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  • Lezlie Sterling /

    Mariel Black, left, is working on sending some of Sinful Treats' baked goods to brighten Christmas for wounded U.S. service members hospitalized overseas.

  • Lezlie Sterling /

    A woman who donated to the project also brought a card to be sent along with the holiday treats.

  • Lezlie Sterling /

    Sinful Treats, which supplies baked goods for benefits and fundraisers, is sending holiday treats to U.S. troops hospitalized in Germany.

Cathie Anderson: Baker fixes recipe to keep her dessert business sweet

Published: Saturday, Nov. 24, 2012 - 12:00 am | Page 1B
Last Modified: Sunday, Nov. 25, 2012 - 2:21 pm

As 2008 began, Mariel Black served eight children at her day care and preschool in Elk Grove. When the year ended, there were only two.

Parents lost their jobs, couldn't find work and stayed home with the kids.

As Black baked her family's favorite holiday treat, Food for the Gods, her husband, Derek, voiced an idea that eventually gained traction: selling baked goods.

Black did her homework, then emailed two aunts in the Philippines for recipes.

"They sent me all the recipes that we used to make when I was little," Black said. "That helped add to our product line – the family recipes that I tweaked a little bit … to Americanize them."

Black's husband put a new information technology degree to use, creating to sell the creations. Black persuaded restaurants and coffeehouses to carry them, but soon after she negotiated a deal, the business would fail.

She changed up her strategy, taking dessert samples to A Taste of Sacramento. There, she connected with a few caterers, expanded her customer base and won attention from other event organizers.

She focused on catering for benefits, fundraisers and special events. Last year, she created the official pumpkin cookie for Elk Grove's Giant Pumpkin Festival. This year, she is baking 16,000 Polar Express cookies (snickerdoodles) for the California State Railroad Museum.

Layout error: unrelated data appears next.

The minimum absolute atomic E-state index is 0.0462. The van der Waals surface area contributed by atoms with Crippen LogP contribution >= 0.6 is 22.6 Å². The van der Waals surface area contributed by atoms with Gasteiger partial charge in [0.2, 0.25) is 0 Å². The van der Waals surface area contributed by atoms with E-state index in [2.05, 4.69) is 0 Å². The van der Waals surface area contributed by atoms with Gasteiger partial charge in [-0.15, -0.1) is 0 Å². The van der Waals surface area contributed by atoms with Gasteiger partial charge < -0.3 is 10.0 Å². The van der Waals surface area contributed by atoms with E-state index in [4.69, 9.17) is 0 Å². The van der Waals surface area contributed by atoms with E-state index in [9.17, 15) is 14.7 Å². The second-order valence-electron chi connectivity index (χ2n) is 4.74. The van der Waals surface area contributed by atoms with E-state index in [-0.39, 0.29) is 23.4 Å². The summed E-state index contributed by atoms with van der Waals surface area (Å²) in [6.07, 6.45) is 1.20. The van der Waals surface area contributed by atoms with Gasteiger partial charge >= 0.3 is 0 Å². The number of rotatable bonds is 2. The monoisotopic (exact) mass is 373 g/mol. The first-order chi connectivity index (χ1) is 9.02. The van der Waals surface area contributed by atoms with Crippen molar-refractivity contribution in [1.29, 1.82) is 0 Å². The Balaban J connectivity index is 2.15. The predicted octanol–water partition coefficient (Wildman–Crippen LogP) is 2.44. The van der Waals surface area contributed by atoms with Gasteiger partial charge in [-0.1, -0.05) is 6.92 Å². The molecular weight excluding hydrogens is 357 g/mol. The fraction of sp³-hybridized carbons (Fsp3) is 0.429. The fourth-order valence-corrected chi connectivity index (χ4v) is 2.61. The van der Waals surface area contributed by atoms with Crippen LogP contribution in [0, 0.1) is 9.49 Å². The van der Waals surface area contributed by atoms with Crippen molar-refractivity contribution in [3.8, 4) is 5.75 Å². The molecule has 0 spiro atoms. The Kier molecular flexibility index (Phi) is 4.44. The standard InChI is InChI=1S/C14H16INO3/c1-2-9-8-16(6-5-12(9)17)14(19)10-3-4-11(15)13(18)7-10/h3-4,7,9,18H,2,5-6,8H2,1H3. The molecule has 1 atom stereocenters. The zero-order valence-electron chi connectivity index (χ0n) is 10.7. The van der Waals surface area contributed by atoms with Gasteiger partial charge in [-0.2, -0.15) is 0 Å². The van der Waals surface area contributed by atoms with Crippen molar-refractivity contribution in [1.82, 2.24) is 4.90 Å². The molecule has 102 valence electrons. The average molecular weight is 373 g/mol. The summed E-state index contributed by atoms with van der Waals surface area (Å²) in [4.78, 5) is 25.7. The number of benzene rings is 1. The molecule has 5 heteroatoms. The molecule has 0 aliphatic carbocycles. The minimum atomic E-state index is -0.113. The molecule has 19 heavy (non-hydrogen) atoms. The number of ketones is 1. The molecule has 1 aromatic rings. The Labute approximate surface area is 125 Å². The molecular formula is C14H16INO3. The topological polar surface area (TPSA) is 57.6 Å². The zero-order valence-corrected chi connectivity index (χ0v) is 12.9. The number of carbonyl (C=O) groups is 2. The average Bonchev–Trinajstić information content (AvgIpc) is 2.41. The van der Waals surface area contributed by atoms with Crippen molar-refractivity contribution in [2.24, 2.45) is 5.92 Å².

Black now leases a commercial kitchen at 5650 Whiterock Parkway in Elk Grove, where she also makes sales. She employs four people, two full time.

By the way, Black will send treats to the thousands of U.S. troops recovering from injuries at a military hospital in Germany. At her website, customers can add their orders to her gift. Black will cover packaging and shipping.

Fresh Choice closes

When you call a corporate headquarters and the receptionist suggests you call a U.S. bankruptcy trustee, it's not a good sign.

That's what occurred Tuesday when I tried to reach Sandy Boyd, the owner and chief executive of Fresh Choice. The company, which owned about 30 restaurants at one time, emerged from bankruptcy protection back in 2010, but it looks as though the recovery didn't last.

Reader Barbara Brautigam of Sacramento arrived Saturday evening at the Fresh Choice restaurant on Howe Avenue and found the doors locked.

"We then went across the parking lot for dinner at Mel's Drive-In," Brautigam said. "The staff there told us that when Fresh Choice workers showed up, they were locked out."

One sign at the restaurant said the eatery is temporarily closed, but another from U.S. trustee John Kendall is much less optimistic. It said no reopening is scheduled. Kendall didn't return calls, and no records of a new bankruptcy filing could be found.

Have business with Fresh Choice? Call Kendall at (209) 532-9821 for options.

A grito for Valencia

Steven Valencia burnished the Instituto Mazatlán Bellas Artes into a cultural gem that sparkles as brightly in Santa Rosa, Modesto and other cities as it does at home in Sacramento.

The Mexican folk dance group operated on a budget of $5,000 when Valencia accepted the post of artistic director 14 years ago from the institute's founder and executive director, Yolanda Colosio. He also took on grant writing and booking, increasing the budget to $160,000.

Last year, California's Latino Arts Network gave him the Maestro Award to recognize his leadership.

"Our mission on stage is to re-create what it would be like in a particular region – in Guerrero or Jalisco," Valencia said. "When people can identify with the gestures, the little things that happen on stage … they feel reconnected."

Why then is Valencia taking his last bow on Dec. 14 at Three Stages at Folsom Lake College?

"I have two classes left to finish my bachelor's (degree in Spanish), and I just haven't had time," the 37-year-old Valencia said.

Although his work as artistic director has consumed much of his personal time, Valencia's income comes chiefly from his work as a youth correctional officer for the California Department of Corrections and Rehabilitation. He dropped out of college to pursue the job but now finds it difficult to advance without a degree.

Colosio and Valencia are interviewing candidates for the position.

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